Madison School Custodians’ Jobs Saved; Outsourcing Services Withdrawn

Joe Cecala, head of the Madison custodians' union, displays petitions from community residents as well as a separate one from students in the Madison School District. Credits: Liz Keill
MADISON, NJ – The Madison High School Media Center was once again filled with parents, students and teachers for the Tuesday, May 22, Board of Education meeting to learn the outcome of a proposal to outsource custodial services.
“We listened to the public and we will not entertain outsourcing. It’s been pulled from the agenda,” Superintendent of Schools Michael Rossi said at the beginning of the meeting. He reviewed the recommendation to outsource the work to Aramark Management Services, while retaining part of the current staff. Rossi said it was important to come to closure on the issue and commended the district’s custodians for their “patience and professionalism and very, very reasonable bargaining.”
He said the board would vote on a new contract that evening, which they did unanimously. “We need to move forward in a spirit of congeniality,” Rossi added. “I respect everyone’s opinion and I didn’t mean to cut anyone off,” he said of the previous two board meetings, when heated remarks were made by some members of the public. He said at the time there was some misinformation that needed to be addressed.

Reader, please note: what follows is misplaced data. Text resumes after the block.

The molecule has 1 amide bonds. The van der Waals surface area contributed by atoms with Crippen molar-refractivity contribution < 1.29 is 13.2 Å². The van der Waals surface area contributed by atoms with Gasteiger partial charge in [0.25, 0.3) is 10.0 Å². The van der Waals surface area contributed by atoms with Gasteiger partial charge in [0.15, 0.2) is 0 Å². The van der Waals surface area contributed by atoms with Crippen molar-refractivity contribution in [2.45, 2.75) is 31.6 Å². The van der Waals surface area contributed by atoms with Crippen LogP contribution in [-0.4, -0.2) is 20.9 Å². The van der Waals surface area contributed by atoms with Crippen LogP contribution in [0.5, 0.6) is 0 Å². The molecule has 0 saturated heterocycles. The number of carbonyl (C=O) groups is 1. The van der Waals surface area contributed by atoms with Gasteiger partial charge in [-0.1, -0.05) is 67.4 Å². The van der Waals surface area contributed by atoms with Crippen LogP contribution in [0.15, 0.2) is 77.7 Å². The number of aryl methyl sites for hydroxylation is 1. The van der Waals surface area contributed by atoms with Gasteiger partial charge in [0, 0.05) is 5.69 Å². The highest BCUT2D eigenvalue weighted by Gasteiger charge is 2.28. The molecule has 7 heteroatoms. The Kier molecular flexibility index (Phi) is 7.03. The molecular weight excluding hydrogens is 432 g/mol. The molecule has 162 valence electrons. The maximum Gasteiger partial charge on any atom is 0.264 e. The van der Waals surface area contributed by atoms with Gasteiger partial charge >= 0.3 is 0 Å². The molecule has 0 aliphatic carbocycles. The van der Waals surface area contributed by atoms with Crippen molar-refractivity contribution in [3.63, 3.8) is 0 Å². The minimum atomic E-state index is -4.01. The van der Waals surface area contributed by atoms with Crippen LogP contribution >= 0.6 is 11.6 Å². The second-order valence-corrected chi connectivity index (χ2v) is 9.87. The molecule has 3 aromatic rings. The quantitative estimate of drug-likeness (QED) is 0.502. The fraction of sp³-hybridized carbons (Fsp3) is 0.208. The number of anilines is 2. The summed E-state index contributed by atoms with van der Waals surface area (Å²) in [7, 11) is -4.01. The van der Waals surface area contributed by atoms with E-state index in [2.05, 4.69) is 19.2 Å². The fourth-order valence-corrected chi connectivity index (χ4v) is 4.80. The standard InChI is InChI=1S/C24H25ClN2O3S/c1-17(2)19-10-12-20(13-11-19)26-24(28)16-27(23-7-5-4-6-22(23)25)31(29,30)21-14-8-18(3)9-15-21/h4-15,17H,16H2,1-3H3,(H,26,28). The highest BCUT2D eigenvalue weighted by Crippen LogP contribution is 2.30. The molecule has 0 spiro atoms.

Those attending applauded his comments. Board President Lisa Ellis spoke on behalf of the board. “I’m very proud to sit at this table with these people. They are completely committed,” she said. Ellis added that the board had spent a year and a half on the issue. “Outsourcing was not right for Madison at this time,” she said and noted it was a painful process. “Where does this leave us? We’re still understaffed.” She said the goal is to maintain the buildings at a higher standard and to initiate new performance and supervision strategies.

Ellis noted, “We need everyone to step up.” She said community service is strong in Madison, citing May Day when 1,000 residents turn out to weed and mulch all over town. “We need that advocacy to continue” especially with the possibility of future cuts in state aid.  
Steve Wells of Woodland Road commended the board for its decision. “People are not apathetic,” he said, referring to the recent turmoil at Borough Council over firing the borough administrator. “We fight for what we care about.” He encouraged those present to be partners with the board and attend meetings. “The board is willing to listen. But you can only listen when the public is here.”
Head of the custodians’ union, Joe Cecala, thanked the board. “We want to work with you. We’ve done it in the past,” he said. “We worked hard and are willing to work harder. I’m at a loss for words.” But he thanked all those who have spoken out and signed petitions “for saving our jobs.”
In other board news, Business Administrator Gary Lane said bond refinancing of $29 million would see a $954,000 savings over the life of some of the bonds, about double what had been projected. He also anticipates another $600,000 is savings for the balance of $21 million. That would have a positive impact on taxes over the next few years, he said. In addition, the school district will be in synch with the borough’s fiscal year.
The June 26 meeting will include a curriculum review. The public was urged to attend.

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